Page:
Union Institute & University’s historical commitment to ethical and creative leadership and the insights gained over the past 50 years as a leader in adult learning is the inspiration for the monthly series, Union Leaders.
This month Dr. Jacqueline (Jackie) Young UI&U Ph.D. graduate is featured. Dr. Young is a consultant, speaker, advocate, life-long learner and volunteer on projects and issues that inspire social change and healthy communities. Currently she serves as Chair of the Hawaii State Judicial Selection Commission; member of the Hawaii State Advisory Committee for the U.S. Commission on Civil Rights; and a board member of ACLU Hawaii. On the national level she is a member of the U.S. Department of Defense Advisory Committee on Women in the Services.
Q. How do you define leadership?
A. There is no “one size fits all” leadership style. It depends on the organization, culture, time constraints, mission and the personalities involved. Being flexible is a key characteristic as plans change.
Basically, I view leaders as responsible for moving things forward towards a vision or a goal.
Q. Share an example of how you’ve put leadership in action.
A. When I became an elected official in 1990 the concept of Servant-Leadership (as coined by Robert Greenleaf) fit well into the role of being a community leader as the focus is on the growth and well-being of people and the communities to which they belong. Listening is a key characteristic of an elected leader as is persuasion and vision leading to policy decisions that impact all.
Q. What leader do you admire most and why?
A. I admire the leadership style of Irene Natividad. She is the President of the Global Summit of Women and every year brings together women leaders from around the world. I worked with her when she was President of the National Women’s Political Caucus an organization devoted to recruiting, training and electing women in politics. I served as vice-president of the organization and saw her in action. She was well-respected and was able to move the organization forward in a volatile political environment and because of her dedication, integrity and reliability, plus that x-factor of having media charisma, brought great credibility to the organization and its mission.
Q. What is your favorite inspiring leadership quote?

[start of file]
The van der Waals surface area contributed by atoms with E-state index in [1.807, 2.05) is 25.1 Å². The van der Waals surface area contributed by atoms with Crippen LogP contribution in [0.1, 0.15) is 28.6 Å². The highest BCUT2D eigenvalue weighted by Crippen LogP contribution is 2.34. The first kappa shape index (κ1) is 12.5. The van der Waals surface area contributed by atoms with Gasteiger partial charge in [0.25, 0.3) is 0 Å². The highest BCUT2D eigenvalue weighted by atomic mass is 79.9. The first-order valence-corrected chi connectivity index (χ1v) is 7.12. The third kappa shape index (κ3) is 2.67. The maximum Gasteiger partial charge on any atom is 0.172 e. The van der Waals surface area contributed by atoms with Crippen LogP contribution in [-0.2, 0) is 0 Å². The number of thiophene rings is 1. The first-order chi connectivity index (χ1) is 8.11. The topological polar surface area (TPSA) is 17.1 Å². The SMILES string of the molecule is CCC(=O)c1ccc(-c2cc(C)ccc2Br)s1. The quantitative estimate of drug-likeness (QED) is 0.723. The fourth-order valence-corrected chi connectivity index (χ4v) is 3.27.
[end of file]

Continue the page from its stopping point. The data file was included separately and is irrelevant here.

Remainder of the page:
A. I have two favorite quotes that go hand-in-hand.
Dr. Tom Frieden, former Director of the Center for Disease Control, said that “Irrational optimism is crucial to success.” He was talking about global epidemics and cancer, but it seemed to explain my being involved in social justice causes. Of course, reality checks are also crucial to success. Then there’s President Harry Truman’s famous quote that I believe all leaders should aspire to: “You can accomplish anything in life, provided that you do not mind who gets the credit.”
We all stand on the shoulders of others.
Q. When did you first feel that you were a leader? What was the experience?
A. When I was a teenager, I was elected president of several high school clubs. One of them, the Y-Teens, was affiliated with the YWCA statewide program. In my junior high school year I was elected President of the Y-Teen Inter Club Council. I felt very honored as the council consisted of representatives from many public and private high schools throughout the state. This required a different level of responsibility, collaboration and decision-making and exposure to new ideas and a more altruistic vision of eliminating racism.
About Dr. Jacqueline (Jackie) Young
Dr. Young is a consultant, speaker, advocate, life-long learner and volunteer on projects and issues that inspire social change and healthy communities.
Currently she serves as Chair of the Hawaii State Judicial Selection Commission; member of the Hawaii State Advisory Committee for the U.S. Commission on Civil Rights; and a board member of ACLU Hawaii. On the national level she is a member of the U.S. Department of Defense Advisory Committee on Women in the Services.
In 1990 she was elected to the Hawaii House of Representatives. In 1992 she served as Vice-Speaker, the first woman to hold that position. She championed issues related to Native Hawaiians, the environment and crimes against women.
In 1998, while undergoing breast cancer treatment and speaking publicly about her experience, she led the Protect Our Constitution Campaign in Hawaii, which became the nation’s first campaign for marriage equality.
She retired in 2013 as Chief Staff Officer of the American Cancer Society Hawaii Pacific.
Jackie has received many awards: the President’s Award in 1994 from Union Institute & University; the National Education Association in 1999 for her work in advancing the rights of women and girls; Named an Extraordinary Woman of Hawaii from the Women’s History Project; Woman Leader Award from the YWCA; ACLU Leadership Award in 1999 for her work in social justice issues; the Light of the Orient Award for her work in the Korean Community after the Los Angeles Riots. In 2014 she received Punahou High School’s Alumni Award for Humanitarian Service, and in 2016 she was named a University of Hawaii Distinguished Alumni.
In addition to her 1989 Ph.D. in Women’s Studies from Union, she holds a B.S. in Speech Pathology and Audiology from the University of Hawaii and a Master’s in Speech and Special Education from Old Dominion University.